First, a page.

LEVELING THE PLAYING FIELD FOR METRO MANILA’S IMPOVERISHED HOUSEHOLDS

Torio C, P.(2018). Leveling the playing field for metro Manila’s impoverished households. Water Policy 20(3)

Abstract

Metro Manila’s water privatization is one of the world’s largest and longest-running privatization programs for a water utility. While traditional efficiency metrics show significantly improved service levels under this schema, local anti-privatization activists maintain that the program does not benefit the urban poor. Assessments from an equity lens offer a fresh perspective, using information from a consumer survey of 53,733 residential households, privatization reports, and field interviews. Results show that access and affordability remain critical concerns for impoverished urban households despite major service improvements. Philippine policy makers must address these twin concerns in order to ensure a level playing field for these vulnerable households.

 

WATER, EQUITY AND RESILIENCE IN SOUTHERN AFRICA: FUTURE DIRECTIONS FOR RESEARCH AND PRACTICE

Rodina, L., Baker, L.A., Galvin, M., Golden, J., Harris, L.M., Manungfala, T., Musemwa, M., Sutherland, C., & G. Ziervogel (2017). Water, equity and resilience in Southern Africa: future directions for research and practiceCurrent Opinion in Environmental Sustainability 26-27: 143-151. Preprint PDF of the article here.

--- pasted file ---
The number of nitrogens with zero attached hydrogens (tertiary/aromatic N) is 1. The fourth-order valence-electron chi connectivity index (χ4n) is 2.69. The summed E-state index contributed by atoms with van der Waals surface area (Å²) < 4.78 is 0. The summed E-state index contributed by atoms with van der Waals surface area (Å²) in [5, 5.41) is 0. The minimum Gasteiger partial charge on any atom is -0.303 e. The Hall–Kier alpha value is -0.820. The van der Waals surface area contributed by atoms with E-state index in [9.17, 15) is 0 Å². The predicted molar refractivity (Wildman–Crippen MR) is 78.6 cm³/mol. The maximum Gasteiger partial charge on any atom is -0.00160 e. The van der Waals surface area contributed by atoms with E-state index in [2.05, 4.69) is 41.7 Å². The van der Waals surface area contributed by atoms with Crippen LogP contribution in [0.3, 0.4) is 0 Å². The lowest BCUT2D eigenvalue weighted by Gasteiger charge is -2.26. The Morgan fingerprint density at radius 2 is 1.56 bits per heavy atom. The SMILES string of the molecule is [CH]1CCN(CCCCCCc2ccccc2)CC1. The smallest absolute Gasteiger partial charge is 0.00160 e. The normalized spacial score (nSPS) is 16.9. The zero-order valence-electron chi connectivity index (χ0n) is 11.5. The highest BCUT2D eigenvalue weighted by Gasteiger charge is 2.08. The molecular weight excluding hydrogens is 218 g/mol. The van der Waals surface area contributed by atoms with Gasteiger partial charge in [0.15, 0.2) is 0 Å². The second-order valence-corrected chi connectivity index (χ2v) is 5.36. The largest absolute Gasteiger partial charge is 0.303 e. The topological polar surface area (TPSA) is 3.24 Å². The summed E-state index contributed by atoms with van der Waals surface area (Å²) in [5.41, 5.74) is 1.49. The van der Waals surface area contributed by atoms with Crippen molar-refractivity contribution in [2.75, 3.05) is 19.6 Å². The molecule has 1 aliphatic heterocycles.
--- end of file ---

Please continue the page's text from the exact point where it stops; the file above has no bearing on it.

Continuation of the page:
Advancing methods for research on household water insecurity: Studying entitlements and capabilities, socio-cultural dynamics, and political processes, institutions and governance

Amber Wutich, Jessica Budds, Laura Eichelberger, Jo Geere, Leila M. Harris, Jennifer A. Horney, Wendy Jepson, Emma Norman, Kathleen O’Reilly, Amber L. Pearson, Sameer H. Shah, Jamie Shinn, Karen Simpson, Chad Staddon, Justin Stoler, Manuel P. Teodoro, Sera L. Young. (2017). Advancing methods for research on household water insecurity: Studying entitlements and capabilities, socio-cultural dynamics, and political processes, institutions and governance. Water Security, 2. 

Highlights

• Existing approaches have advantages, but underestimate household water insecurity
• HWI methods must address economic, socio-cultural, and political processes
• Hard-to-measure dimensions of HWI can be assessed with methods we present